On November 30, Captain Jim DeWees retired from Maryland State Police and for 24 hours, for the first time in more than 25 years, he was not employed in law enforcement. So he slept, and slept a lot. On December 1, after getting some much-needed rest and a few things done around the house, he was sworn in as Carroll County Sheriff, a position for which he was elected on November 4, 2014. DeWees has a Masters of Arts in Human Resources from Seton Hall University, a Bachelors of Arts from Mt. St. Mary’s University, certification from Northwestern University School of Police Staff & Command, and a diploma from South Carroll High School (1988). He and his wife, Heather, proudly parent and often coach from courtside, three children: Mackenzie, Brett and Gavin. The family lives in Manchester with two dogs (Bubba and Zoey) and one cat (Bullet).
What is it like to be in law enforcement right now as tensions grow?
There have always been segments of the population that don’t like or trust the police. In Carroll County it’s different. People have a high admiration for law enforcement and public service workers. Carroll County is where an awful lot of law enforcement officers from numerous local, state & federal agencies decide to live and raise their families. It is important for me and my deputies to recognize what is going on nationally and never take the respect we have here for granted. I always remind the deputies that they have community support and it is incredibly important to maintain that public trust. When law enforcement loses faith in the community it serves, situations become very dangerous. It only takes one incident to create a bandwagon effect. Fortunately, this has not happened in our county and will not happen while I’m sheriff.
Congratulations on your victory and for being sworn in on December 1. What was your first impression when you began?
This is an organization full of wonderful people who do outstanding work for the public they serve. I’ve been extremely impressed with the quality of people, from the deputies who work the road and in the detention center, to the civilian employees who support all aspects of the operation. My major concern internally has been the facilities the organization has to work out of. The detention center is outdated and overcrowded, and patrol deputies are working out of the basement of the detention center. Right now the facilities do not mirror a nationally accredited sheriff’s office and need dire attention soon.
When you ran for office your top priorities were to lessen repeat offenders and tackle the drug problem. Have those priorities shifted and, if so, why?
Some of the priorities had to shift, but they remain priorities. As I gain a better grasp of the organization, its needs, the priorities became linked to two sides: priorities that support the rank and file and those that support the community. Morale within the organization is linked to productivity and how friendly deputies and staff are with the public they serve.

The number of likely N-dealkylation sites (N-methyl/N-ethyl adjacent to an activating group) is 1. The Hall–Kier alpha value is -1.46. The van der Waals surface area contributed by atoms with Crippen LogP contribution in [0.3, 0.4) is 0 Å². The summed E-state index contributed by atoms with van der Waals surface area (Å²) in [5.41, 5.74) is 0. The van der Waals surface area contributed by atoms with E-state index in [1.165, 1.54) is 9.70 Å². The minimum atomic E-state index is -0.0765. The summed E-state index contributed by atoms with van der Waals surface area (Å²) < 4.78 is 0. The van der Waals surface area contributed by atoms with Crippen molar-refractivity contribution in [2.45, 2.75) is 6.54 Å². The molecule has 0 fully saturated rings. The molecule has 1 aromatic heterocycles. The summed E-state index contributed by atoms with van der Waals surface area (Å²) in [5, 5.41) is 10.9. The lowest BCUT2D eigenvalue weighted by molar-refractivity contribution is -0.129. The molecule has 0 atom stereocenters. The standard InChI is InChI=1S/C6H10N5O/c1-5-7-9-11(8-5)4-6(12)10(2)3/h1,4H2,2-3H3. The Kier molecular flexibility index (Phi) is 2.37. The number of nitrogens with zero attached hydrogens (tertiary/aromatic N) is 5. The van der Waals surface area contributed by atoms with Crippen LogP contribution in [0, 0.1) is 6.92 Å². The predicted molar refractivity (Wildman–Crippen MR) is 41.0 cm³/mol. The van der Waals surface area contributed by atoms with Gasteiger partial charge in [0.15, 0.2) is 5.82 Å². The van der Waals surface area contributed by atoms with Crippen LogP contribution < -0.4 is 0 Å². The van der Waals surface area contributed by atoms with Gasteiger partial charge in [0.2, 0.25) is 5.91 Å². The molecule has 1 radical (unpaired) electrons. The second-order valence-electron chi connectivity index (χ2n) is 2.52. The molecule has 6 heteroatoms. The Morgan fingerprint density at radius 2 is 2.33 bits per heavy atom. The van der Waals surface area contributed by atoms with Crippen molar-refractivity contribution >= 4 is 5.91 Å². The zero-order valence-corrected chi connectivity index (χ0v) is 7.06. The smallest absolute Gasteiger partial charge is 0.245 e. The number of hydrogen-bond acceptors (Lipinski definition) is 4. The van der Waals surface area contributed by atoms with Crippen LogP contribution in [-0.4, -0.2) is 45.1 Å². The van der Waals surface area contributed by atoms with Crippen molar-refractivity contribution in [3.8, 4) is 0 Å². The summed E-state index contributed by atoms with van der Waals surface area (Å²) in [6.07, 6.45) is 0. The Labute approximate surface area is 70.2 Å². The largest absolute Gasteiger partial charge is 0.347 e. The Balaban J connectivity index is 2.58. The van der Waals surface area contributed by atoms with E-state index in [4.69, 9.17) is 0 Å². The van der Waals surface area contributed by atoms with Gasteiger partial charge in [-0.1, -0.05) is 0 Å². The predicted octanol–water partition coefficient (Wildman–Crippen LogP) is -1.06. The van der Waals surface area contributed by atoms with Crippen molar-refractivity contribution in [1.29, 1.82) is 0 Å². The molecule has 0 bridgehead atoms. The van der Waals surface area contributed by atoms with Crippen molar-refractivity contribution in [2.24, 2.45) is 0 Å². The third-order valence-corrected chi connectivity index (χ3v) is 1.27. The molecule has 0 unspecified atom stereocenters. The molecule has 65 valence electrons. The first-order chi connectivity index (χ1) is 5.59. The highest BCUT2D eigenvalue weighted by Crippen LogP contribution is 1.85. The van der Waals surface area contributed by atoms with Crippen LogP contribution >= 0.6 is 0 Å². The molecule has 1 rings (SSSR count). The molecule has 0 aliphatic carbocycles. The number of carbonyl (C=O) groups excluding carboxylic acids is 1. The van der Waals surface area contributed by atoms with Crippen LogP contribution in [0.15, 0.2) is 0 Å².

Based on those two sides and the necessary shift in priorities, what was one of the first and most effective decisions you made?
I’ve been able to help out the deputies, which will also help out the community. I gave deputies the privilege of driving patrol cars while off duty. This decision is a force multiplier: the deputies will be omnipresent and will handle incidents while off duty that previously they wouldn’t have known about and driven right past. I want them to take the patrol cars to the malls and shopping centers and to get coffee. The more they and their cars are seen it becomes a bigger deterrent of criminal activity or traffic violations.
What is the approximate budget impact?
There’s going to be a modest fiscal impact by allowing deputies to operate their vehicles while off duty. Additional fuel & maintenance are a given. But it’s hard to put a price tag on having more officers out in the community for more time. I am also in the process of granting the correctional deputies a set of procedural rights that are similar to those that patrol deputies and law enforcement officers throughout the nation are afforded. The Correctional Officers Bill of Rights (COBR) mirrors that of the Law Enforcement Officers Bill of Rights (LEOBR). I felt that the correctional deputies deserved similar due process when it came to internal and administrative complaints they were being accused of. Very few detention centers in the state and throughout the country offer these rights to their correction deputies. These are hardworking men and women who deserve these rights, and I’m proud to offer them to them.
With regard to priorities linked to the community, what is your top priority?
The drug issue, which sparks the rise in crime. Carroll is still one of the safest counties in the nation, but there is an emerging drug issue that needs to be dealt with. With the help of the commissioners, I have to create a system that targets the street level offender. We have to make life really uncomfortable for drug dealers who set up in Carroll County. In the late 90’s and early 2000’s, most people had to drive to Baltimore; but now, the dealers set up here. They get twice as much for heroin with less violence. Historically, we’d see domestic-related murders, but now we have drug-related murders and gang members killing each other. One of these incidents in a county that rarely experiences this type of crime is one too many.
What are some of your earliest musings about tackling the drug issue?